our everyday life

Single-Parent Family Social Problems

by Rose Welton

More than 20 million children in the United States live with only one parent, according to KidsHealth.org. Whether your single-parent home is the result of divorce, death or another cause, it can be challenging to take charge of raising your child by yourself, and your schedule might make you concerned with your child’s ability to develop socially. However, no evidence shows that social development is hindered in a single-parent home -- as long as you take care to spend time with your child and encourage his friendships elsewhere.

Challenges

Infants rely on bonding and response to their needs in order to develop cognitively and socially. In a two-parent household, it is easier for one parent to respond to the baby’s needs when the other is unavailable, but in a single-parent home, it can make bonding more difficult. As your child grows, you might find that you don't have enough time to spend with her, especially if you spend your days working and still have chores to tend to at home. Without a lot of interaction elsewhere, this could hinder your child’s social development.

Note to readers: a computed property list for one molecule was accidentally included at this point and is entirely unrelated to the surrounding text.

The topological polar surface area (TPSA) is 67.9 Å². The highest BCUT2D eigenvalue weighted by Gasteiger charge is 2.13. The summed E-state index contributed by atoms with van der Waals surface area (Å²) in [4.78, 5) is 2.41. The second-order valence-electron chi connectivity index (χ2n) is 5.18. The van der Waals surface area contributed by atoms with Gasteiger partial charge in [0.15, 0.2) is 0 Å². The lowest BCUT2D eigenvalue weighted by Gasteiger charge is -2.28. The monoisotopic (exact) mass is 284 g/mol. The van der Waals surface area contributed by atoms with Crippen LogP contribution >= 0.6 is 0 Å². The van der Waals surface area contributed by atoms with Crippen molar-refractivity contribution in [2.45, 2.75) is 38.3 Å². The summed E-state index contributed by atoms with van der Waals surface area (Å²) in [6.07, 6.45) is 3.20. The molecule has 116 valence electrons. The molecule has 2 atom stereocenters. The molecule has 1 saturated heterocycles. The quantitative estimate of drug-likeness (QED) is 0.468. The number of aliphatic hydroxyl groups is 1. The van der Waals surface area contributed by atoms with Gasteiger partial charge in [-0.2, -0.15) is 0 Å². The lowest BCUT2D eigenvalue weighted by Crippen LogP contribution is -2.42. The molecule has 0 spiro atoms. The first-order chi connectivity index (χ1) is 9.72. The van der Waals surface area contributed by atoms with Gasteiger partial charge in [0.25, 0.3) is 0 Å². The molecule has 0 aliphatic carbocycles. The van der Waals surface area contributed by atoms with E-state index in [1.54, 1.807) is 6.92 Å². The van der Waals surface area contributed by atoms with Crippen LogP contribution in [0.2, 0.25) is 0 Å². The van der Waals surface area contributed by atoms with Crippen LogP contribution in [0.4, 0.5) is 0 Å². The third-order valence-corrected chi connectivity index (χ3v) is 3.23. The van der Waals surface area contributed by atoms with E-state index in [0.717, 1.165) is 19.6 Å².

Encouraging Social Development

You can encourage your child’s social development by getting him involved in an after-school program or extracurricular activity. In summer, you can find friends or family members for her to spend his days with if you are working. Aside from helping him to establish social connections, spend as much time with your child as possible so he has social interaction at home. However, KidsHealth.org recommends against spending all of your free time together. You child's other relationships need to have room to form and grow.

Considerations

Living in a single-parent home isn’t completely negative in terms of social development. Children in single-parent homes often experience a strengthened relationship with other family members such as grandparents, aunts and uncles, according to HealthyChildren.org. Additionally, living with only one parent can help your child experience a bit more independence than her peers from two-parent households. The independence and confidence she gains on her own are important when it comes to navigating social connections.

Recommendations

If your child is having trouble developing socially, it could be related to a health or development issue that is unrelated to being you being a single parent. Talk to your child’s doctor about your concerns. The doctor might be able to help you pinpoint the issue or refer you to an adolescent counselor who can help your child.

About the Author

Rose Welton is a journalism major and a freelance writer. Her education is focused on nutrition and early childhood studies, making her an expert when it comes to writing about health and children's growth and development. She has written numerous articles and blog posts on various topics for online publications and has also worked on an Internet news team.

Photo Credits

  • Jupiterimages/Polka Dot/Getty Images